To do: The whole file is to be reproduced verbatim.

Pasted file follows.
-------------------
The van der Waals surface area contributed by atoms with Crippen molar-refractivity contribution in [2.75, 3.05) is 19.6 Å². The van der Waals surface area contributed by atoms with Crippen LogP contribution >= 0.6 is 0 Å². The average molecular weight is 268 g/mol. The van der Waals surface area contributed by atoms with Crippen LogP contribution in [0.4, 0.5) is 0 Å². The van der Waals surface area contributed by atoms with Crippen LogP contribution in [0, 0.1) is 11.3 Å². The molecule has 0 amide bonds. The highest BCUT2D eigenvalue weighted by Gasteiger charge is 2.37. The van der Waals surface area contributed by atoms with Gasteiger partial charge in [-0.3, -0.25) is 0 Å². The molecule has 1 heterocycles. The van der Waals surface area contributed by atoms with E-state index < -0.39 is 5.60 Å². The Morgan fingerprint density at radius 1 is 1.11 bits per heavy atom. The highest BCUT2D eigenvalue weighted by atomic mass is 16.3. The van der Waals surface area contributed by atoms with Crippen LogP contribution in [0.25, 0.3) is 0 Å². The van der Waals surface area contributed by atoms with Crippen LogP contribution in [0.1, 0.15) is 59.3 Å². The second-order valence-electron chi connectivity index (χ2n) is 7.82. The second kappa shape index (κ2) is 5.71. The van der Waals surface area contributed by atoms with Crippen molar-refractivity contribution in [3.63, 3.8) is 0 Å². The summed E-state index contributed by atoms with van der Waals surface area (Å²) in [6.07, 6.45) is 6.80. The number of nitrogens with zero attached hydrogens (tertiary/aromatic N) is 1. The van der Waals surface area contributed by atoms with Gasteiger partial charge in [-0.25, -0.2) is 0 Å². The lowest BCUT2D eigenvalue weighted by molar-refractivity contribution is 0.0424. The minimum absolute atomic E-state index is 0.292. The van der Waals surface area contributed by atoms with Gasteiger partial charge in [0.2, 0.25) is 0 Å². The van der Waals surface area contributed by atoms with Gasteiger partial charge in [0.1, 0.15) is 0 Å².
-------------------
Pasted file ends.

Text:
The van der Waals surface area contributed by atoms with Crippen molar-refractivity contribution in [2.75, 3.05) is 19.6 Å². The van der Waals surface area contributed by atoms with Crippen LogP contribution >= 0.6 is 0 Å². The average molecular weight is 268 g/mol. The van der Waals surface area contributed by atoms with Crippen LogP contribution in [0.4, 0.5) is 0 Å². The van der Waals surface area contributed by atoms with Crippen LogP contribution in [0, 0.1) is 11.3 Å². The molecule has 0 amide bonds. The highest BCUT2D eigenvalue weighted by Gasteiger charge is 2.37. The van der Waals surface area contributed by atoms with Gasteiger partial charge in [-0.3, -0.25) is 0 Å². The molecule has 1 heterocycles. The van der Waals surface area contributed by atoms with E-state index < -0.39 is 5.60 Å². The Morgan fingerprint density at radius 1 is 1.11 bits per heavy atom. The highest BCUT2D eigenvalue weighted by atomic mass is 16.3. The van der Waals surface area contributed by atoms with Crippen LogP contribution in [0.25, 0.3) is 0 Å². The van der Waals surface area contributed by atoms with Crippen LogP contribution in [0.1, 0.15) is 59.3 Å². The second-order valence-electron chi connectivity index (χ2n) is 7.82. The second kappa shape index (κ2) is 5.71. The van der Waals surface area contributed by atoms with Crippen molar-refractivity contribution in [3.63, 3.8) is 0 Å². The summed E-state index contributed by atoms with van der Waals surface area (Å²) in [6.07, 6.45) is 6.80. The number of nitrogens with zero attached hydrogens (tertiary/aromatic N) is 1. The van der Waals surface area contributed by atoms with Gasteiger partial charge in [-0.25, -0.2) is 0 Å². The lowest BCUT2D eigenvalue weighted by molar-refractivity contribution is 0.0424. The minimum absolute atomic E-state index is 0.292. The van der Waals surface area contributed by atoms with Gasteiger partial charge in [0.2, 0.25) is 0 Å². The van der Waals surface area contributed by atoms with Gasteiger partial charge in [0.1, 0.15) is 0 Å².